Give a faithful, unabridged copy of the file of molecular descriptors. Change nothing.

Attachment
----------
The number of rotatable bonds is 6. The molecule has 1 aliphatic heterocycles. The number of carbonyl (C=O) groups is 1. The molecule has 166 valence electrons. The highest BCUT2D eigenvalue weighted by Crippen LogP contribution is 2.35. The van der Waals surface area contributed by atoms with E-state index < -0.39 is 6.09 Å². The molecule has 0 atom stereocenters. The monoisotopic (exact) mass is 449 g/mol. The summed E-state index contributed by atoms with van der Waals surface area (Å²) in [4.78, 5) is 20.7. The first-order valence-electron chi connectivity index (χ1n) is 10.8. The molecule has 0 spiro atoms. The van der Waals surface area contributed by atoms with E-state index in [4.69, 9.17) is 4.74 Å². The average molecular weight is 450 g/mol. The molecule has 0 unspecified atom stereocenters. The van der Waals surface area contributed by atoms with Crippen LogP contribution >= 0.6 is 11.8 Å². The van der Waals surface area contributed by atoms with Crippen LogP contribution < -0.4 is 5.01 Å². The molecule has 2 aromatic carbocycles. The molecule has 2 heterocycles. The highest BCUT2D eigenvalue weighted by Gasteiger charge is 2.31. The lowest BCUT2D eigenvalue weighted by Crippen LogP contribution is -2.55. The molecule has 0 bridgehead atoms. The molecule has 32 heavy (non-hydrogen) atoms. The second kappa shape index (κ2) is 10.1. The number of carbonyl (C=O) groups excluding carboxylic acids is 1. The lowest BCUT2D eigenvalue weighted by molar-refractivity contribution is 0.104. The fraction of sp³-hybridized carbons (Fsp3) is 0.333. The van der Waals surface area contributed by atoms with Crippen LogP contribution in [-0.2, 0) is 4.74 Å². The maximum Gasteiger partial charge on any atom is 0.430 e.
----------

The number of rotatable bonds is 6. The molecule has 1 aliphatic heterocycles. The number of carbonyl (C=O) groups is 1. The molecule has 166 valence electrons. The highest BCUT2D eigenvalue weighted by Crippen LogP contribution is 2.35. The van der Waals surface area contributed by atoms with E-state index < -0.39 is 6.09 Å². The molecule has 0 atom stereocenters. The monoisotopic (exact) mass is 449 g/mol. The summed E-state index contributed by atoms with van der Waals surface area (Å²) in [4.78, 5) is 20.7. The first-order valence-electron chi connectivity index (χ1n) is 10.8. The molecule has 0 spiro atoms. The van der Waals surface area contributed by atoms with E-state index in [4.69, 9.17) is 4.74 Å². The average molecular weight is 450 g/mol. The molecule has 0 unspecified atom stereocenters. The van der Waals surface area contributed by atoms with Crippen LogP contribution >= 0.6 is 11.8 Å². The van der Waals surface area contributed by atoms with Crippen LogP contribution < -0.4 is 5.01 Å². The molecule has 2 aromatic carbocycles. The molecule has 2 heterocycles. The highest BCUT2D eigenvalue weighted by Gasteiger charge is 2.31. The lowest BCUT2D eigenvalue weighted by Crippen LogP contribution is -2.55. The molecule has 0 bridgehead atoms. The molecule has 32 heavy (non-hydrogen) atoms. The second kappa shape index (κ2) is 10.1. The number of carbonyl (C=O) groups excluding carboxylic acids is 1. The lowest BCUT2D eigenvalue weighted by molar-refractivity contribution is 0.104. The fraction of sp³-hybridized carbons (Fsp3) is 0.333. The van der Waals surface area contributed by atoms with Crippen LogP contribution in [-0.2, 0) is 4.74 Å². The maximum Gasteiger partial charge on any atom is 0.430 e.